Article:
The three other works on the program also offer much interest! Actor’s “Dance Rhapsody” from 2010, was commissioned by the Palo Alto Philharmonic. “Dance Rhapsody” is a single movement work for full orchestra, intended to depict various dance rhythms. This very nice piece alternates some very rhythmic, punctuated dance sections with two slower, non-rhythmic interludes. The sections in the piece are “Waltz – Interlude 1 – Slow Tango – Fast Tango – Slow Tango Reprise – Interlude 2 – Fandango”  This work is enjoyable and easy to listen to.
“Opening Remarks” is a simple, short, exciting work designed as a concert opener. It calls for a modestly-sized orchestra of two flutes, two oboes, two clarinets, two bassoons, two horns, two trumpets, timpani, and strings. The main themes or motives for the whole work are presented within the first few opening measures. There is ample energy in this work and a sudden brief coda brings the music to a near standstill, before an accelerating ostinato drives the orchestra to an exciting conclusion. I envision this work serving very well as a short, exciting and “audience friendly” opener to symphony programs in lieu of the usual opera overture, of some sort.  Lastly, Actor’s “Celebration Overture”, too, is a commission for the Palo Alto Philharmonic is a genuinely celebratory sounding work with much for the orchestra to do, especially the brass section. The composer does some very interesting things with tonal centers, orchestrations and shifts in mood but the piece succeeds mainly for its intent; as arousing concert overture of a very upbeat nature.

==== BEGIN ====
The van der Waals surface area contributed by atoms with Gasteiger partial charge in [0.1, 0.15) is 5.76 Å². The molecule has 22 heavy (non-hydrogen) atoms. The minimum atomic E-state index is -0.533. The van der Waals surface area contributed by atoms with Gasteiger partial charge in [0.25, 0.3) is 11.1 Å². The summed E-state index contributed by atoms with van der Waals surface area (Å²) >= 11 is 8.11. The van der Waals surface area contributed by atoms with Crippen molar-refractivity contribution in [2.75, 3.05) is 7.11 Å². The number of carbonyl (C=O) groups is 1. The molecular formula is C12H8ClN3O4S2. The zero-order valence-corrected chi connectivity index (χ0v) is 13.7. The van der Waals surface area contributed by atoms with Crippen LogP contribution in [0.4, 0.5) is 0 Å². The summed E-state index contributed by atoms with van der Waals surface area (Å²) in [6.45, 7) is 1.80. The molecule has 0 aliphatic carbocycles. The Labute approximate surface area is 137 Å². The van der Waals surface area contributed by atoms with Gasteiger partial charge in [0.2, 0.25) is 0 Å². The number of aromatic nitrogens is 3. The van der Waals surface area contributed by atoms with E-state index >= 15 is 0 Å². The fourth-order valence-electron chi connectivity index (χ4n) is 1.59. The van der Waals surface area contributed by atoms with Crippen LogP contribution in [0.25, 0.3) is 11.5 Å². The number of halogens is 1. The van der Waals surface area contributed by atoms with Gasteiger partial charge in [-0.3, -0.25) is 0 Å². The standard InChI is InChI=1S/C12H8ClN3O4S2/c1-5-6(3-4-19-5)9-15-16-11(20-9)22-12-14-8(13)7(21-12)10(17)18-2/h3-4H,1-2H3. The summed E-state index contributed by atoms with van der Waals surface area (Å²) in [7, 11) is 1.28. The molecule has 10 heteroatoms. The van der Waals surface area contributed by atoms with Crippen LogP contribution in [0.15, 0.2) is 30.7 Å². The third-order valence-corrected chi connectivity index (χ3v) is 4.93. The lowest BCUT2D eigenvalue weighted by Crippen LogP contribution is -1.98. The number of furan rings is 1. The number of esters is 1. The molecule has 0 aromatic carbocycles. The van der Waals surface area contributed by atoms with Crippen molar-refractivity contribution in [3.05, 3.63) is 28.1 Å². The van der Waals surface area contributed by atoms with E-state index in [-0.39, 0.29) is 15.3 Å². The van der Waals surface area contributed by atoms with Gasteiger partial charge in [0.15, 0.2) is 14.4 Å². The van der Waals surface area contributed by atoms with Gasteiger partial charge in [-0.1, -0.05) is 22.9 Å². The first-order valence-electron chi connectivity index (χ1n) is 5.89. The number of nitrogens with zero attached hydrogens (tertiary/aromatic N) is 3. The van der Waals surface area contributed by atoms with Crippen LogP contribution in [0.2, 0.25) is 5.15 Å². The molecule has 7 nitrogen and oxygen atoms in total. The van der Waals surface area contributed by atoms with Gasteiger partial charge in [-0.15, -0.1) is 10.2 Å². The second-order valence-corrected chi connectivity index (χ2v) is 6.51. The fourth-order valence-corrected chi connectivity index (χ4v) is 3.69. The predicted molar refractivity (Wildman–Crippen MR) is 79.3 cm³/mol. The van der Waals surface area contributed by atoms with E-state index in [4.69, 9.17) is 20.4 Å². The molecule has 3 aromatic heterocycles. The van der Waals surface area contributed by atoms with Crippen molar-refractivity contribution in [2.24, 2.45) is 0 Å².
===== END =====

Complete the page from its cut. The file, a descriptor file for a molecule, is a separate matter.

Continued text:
I am glad to have become familiar with Lee Actor! His professional resume suggests he is a brilliant guy with talents in many different fields. As a composer, it seems his music is accessible, tonal, interesting and exciting. It offers challenges but with rewards for the performers and does not tax the patience of a “typical” symphony audience. There is a need for composer just like Lee Actor and I am anxious to hear more (especially the well-acclaimed “Violin Concerto”!)  Kudos to conductor Kirk Trevor and the well-trained Slovak musicians in both of the groups represented here. Trevor has done a lot of recording, for Navona and others, of music by living American composers and I thank him for that!  Navona is to be complimented too for another sonically and visually delightful package!   I recommend this to almost anyone interested in discovering another American composer who deserves to be known but, I believe, saxophonists and horn players would definitely find these works very attractive!
— Daniel Coombs